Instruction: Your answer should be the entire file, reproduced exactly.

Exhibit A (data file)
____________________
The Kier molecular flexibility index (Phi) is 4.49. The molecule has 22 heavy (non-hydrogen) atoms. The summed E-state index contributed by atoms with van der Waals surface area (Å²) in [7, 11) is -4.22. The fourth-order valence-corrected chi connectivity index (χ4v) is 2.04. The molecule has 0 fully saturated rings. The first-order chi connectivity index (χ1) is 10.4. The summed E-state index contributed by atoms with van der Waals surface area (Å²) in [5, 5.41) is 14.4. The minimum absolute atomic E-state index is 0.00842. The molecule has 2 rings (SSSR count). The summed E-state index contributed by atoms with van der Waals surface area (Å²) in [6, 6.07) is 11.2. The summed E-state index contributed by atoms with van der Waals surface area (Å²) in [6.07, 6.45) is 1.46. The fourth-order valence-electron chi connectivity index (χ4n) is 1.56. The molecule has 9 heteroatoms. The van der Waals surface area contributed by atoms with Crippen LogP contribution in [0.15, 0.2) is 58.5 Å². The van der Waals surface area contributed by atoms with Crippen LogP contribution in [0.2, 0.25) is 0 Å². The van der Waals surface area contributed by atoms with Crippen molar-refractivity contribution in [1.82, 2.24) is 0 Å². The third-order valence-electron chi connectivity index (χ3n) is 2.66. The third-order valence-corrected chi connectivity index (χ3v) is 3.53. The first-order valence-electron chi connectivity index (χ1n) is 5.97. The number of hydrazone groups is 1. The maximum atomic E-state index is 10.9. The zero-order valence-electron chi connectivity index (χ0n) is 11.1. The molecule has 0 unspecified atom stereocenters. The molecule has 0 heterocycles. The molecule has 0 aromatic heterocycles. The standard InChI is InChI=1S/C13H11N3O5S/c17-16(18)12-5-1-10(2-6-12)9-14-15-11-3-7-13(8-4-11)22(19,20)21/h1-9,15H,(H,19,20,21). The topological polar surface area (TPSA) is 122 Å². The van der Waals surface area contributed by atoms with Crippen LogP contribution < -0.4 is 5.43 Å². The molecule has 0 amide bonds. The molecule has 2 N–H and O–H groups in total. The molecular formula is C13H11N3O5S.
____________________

The Kier molecular flexibility index (Phi) is 4.49. The molecule has 22 heavy (non-hydrogen) atoms. The summed E-state index contributed by atoms with van der Waals surface area (Å²) in [7, 11) is -4.22. The fourth-order valence-corrected chi connectivity index (χ4v) is 2.04. The molecule has 0 fully saturated rings. The first-order chi connectivity index (χ1) is 10.4. The summed E-state index contributed by atoms with van der Waals surface area (Å²) in [5, 5.41) is 14.4. The minimum absolute atomic E-state index is 0.00842. The molecule has 2 rings (SSSR count). The summed E-state index contributed by atoms with van der Waals surface area (Å²) in [6, 6.07) is 11.2. The summed E-state index contributed by atoms with van der Waals surface area (Å²) in [6.07, 6.45) is 1.46. The fourth-order valence-electron chi connectivity index (χ4n) is 1.56. The molecule has 9 heteroatoms. The van der Waals surface area contributed by atoms with Crippen LogP contribution in [0.15, 0.2) is 58.5 Å². The van der Waals surface area contributed by atoms with Crippen LogP contribution in [0.2, 0.25) is 0 Å². The van der Waals surface area contributed by atoms with Crippen molar-refractivity contribution in [1.82, 2.24) is 0 Å². The third-order valence-electron chi connectivity index (χ3n) is 2.66. The third-order valence-corrected chi connectivity index (χ3v) is 3.53. The first-order valence-electron chi connectivity index (χ1n) is 5.97. The number of hydrazone groups is 1. The maximum atomic E-state index is 10.9. The zero-order valence-electron chi connectivity index (χ0n) is 11.1. The molecule has 0 unspecified atom stereocenters. The molecule has 0 heterocycles. The molecule has 0 aromatic heterocycles. The standard InChI is InChI=1S/C13H11N3O5S/c17-16(18)12-5-1-10(2-6-12)9-14-15-11-3-7-13(8-4-11)22(19,20)21/h1-9,15H,(H,19,20,21). The topological polar surface area (TPSA) is 122 Å². The van der Waals surface area contributed by atoms with Crippen LogP contribution < -0.4 is 5.43 Å². The molecule has 0 amide bonds. The molecule has 2 N–H and O–H groups in total. The molecular formula is C13H11N3O5S.